Located in Marion County, Richard City is significant for its associations with the development of industrial company towns in Tennessee in the early twentieth century. In the early 1900s, representatives of the Dixie Portland Company, including engineer Ellis Soper, cement manufacturer George Nicholson of Kansas, and Lee Hunt of the Hunt Engineering Company, began searching out a suitable location for a southern-based cement plant. After identifying the Chattanooga area as a suitable location, and with the help of Colonel Spencer Aiken of the Nashville, Chattanooga, and St. Louis Railway industrial department, these representatives eventually settled on the small town of Deptford (now Richard City) in Marion County. It was ideally situated on a major railroad line and near the Tennessee River. The company soon purchased approximately six hundred acres for the project and began construction of the plant in March 1906.
The investors recruited Richard Hardy, then director of an insurance company in New York, to help organize the town site. Initially named secretary of the organization, Hardy soon became the individual primarily responsible for the development and production of the company town. Tom Mix, who would later rise to western movie star fame, was appointed supervisor of labor.
Richard Hardy was named president of Dixie Portland in 1914 and immediately began an improvement and enlargement program at the plant. By 1917 the company employed more than 650 people. Hardy and other managers within the Penn-Dixie system clearly believed in the paternalistic notion of welfare capitalism, a popular, yet largely unsuccessful, business practice of the industrial era. Richard City featured an identifiable company town complete with company built homes, a hospital, a school, company stores, churches, parks, as well as its own water works and sanitary systems. What makes Richard City unique in Tennessee is that all of these buildings, as well as street fencing and utility poles, were built using the product of the plant, cement.
In 1926 Hardy led Dixie Portland to consolidate its Richard City plant, along with four other Dixie-owned plant sites throughout the country, with other large cement companies in the East to become the Pennsylvania-Dixie Cement Corporation with headquarters in New York. Hardy immediately became Chairman of the Board for the newly formed Penn-Dixie Cement Corporation.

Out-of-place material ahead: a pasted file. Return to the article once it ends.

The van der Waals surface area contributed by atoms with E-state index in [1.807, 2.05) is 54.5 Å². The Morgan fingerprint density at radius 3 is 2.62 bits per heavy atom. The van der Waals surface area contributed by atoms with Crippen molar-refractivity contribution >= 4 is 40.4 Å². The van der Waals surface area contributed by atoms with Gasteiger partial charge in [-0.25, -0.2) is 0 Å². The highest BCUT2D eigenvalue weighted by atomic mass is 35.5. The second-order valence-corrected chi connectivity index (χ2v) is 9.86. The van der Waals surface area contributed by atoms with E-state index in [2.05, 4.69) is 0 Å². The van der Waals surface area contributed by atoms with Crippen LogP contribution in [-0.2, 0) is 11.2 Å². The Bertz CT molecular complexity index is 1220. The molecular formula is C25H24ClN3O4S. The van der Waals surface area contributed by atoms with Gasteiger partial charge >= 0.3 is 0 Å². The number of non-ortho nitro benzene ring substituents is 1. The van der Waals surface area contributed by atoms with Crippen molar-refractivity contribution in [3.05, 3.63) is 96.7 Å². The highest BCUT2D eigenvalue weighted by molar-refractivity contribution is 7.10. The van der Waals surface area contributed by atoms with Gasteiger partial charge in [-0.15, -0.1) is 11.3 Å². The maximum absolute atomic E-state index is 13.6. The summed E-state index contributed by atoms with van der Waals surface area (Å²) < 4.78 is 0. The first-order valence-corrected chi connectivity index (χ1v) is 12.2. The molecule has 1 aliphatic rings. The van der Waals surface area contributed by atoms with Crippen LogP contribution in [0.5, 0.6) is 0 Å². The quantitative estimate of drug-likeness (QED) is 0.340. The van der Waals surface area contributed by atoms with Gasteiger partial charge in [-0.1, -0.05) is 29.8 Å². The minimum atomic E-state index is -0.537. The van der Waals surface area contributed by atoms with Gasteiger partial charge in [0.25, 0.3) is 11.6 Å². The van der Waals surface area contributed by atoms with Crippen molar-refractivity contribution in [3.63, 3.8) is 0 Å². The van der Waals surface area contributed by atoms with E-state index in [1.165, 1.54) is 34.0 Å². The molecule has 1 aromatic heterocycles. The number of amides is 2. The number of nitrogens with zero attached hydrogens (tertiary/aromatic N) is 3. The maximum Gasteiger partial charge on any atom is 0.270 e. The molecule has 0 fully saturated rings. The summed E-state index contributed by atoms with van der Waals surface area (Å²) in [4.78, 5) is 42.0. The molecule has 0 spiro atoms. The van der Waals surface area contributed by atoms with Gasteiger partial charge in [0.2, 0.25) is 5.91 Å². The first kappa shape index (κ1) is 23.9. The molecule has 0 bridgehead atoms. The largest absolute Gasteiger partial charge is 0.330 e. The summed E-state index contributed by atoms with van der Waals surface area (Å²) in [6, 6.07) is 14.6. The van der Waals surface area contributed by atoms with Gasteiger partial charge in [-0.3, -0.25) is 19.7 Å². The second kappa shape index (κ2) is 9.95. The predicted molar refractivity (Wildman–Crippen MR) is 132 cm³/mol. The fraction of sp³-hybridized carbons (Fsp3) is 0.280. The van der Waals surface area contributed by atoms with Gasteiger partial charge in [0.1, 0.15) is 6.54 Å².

The Richard City plant remained under the control of Penn-Dixie until 1980 when Penn-Dixie Industries filed bankruptcy and eventually shut down the plant. After remaining idle for a year, the Richard City plant, along with a cement plant in Kingsport, Tennessee, was purchased by Moore-McCormack Cement Corporation, who created a subsidiary organization, Dixie Cement, Inc. Under the control of Dixie Cement, problems arose between labor and management. Moore McCormack had agreed to rehire all former employees provided they discontinue their union affiliation with the International Cement, Lime, and Gypsum Workers Union. While many workers agreed to do so, a majority refused, and Moore-McCormack subsequently closed the plant in 1982. The plant site today is used by Vulcan Materials. Multiple properties in Richard City are listed on the National Register of Historic Places.
While much of Richard City’s significance lies in that it was a relatively successful example of welfare capitalism in the southern United States as well as a product of New South boosters, its educational traditions also provide it local and national significance. Known today as the Richard Hardy Memorial School, this company-built school building remains the most prominent structure within the community. Construction of the building began in 1925, primarily utilizing the company’s cement product. It opened in 1926 as the Dixie Portland Memorial School, bearing the original name of the company, at a cost of approximately three hundred thousand dollars. Considered a memorial to the community’s soldiers who served in World War I, construction of the school was important to Hardy and the community and the company spared no expense to ensure a modern and progressive building that would serve as a model school promoting the highest standards of education. To meet these high standards, Penn-Dixie employed nationally respected education specialist Fletcher B. Dresslar of the George Peabody College for Teachers in Nashville in an advisory capacity. Chattanooga architect Charles Bearden designed the building in Classical Revival style. Hardy used personal funds to purchase books for the library and an art collection, as well as other educational tools. By providing progressive education, Hardy hoped that the entire community would benefit and the result would be happier workers and more efficiently run homes. When it opened in 1926 and for many years after, the school was hailed as one of the leading institutions of its kind in the country and was used as a “model school” by teachers, administrators, school builders, and communities.
Upon Hardy’s death in 1927, the name of the school changed to the Richard Hardy Memorial School. Planned to provide the normal functions of a progressive elementary and junior high school for the children of Penn-Dixie’s workers, the building also served as a community center that was crucial in strengthening the loyalty between the workers and plant management. In 1995 the school expanded by adding an additional freestanding building as well as the addition of grades nine through twelve. In 2001, as the school celebrated its seventy-fifth anniversary, a renovation program was completed in the original building to update electrical wiring and plumbing and to add a central heat and air system. This distinctive building retains much of its original character and is listed on the National Register of Historic Places.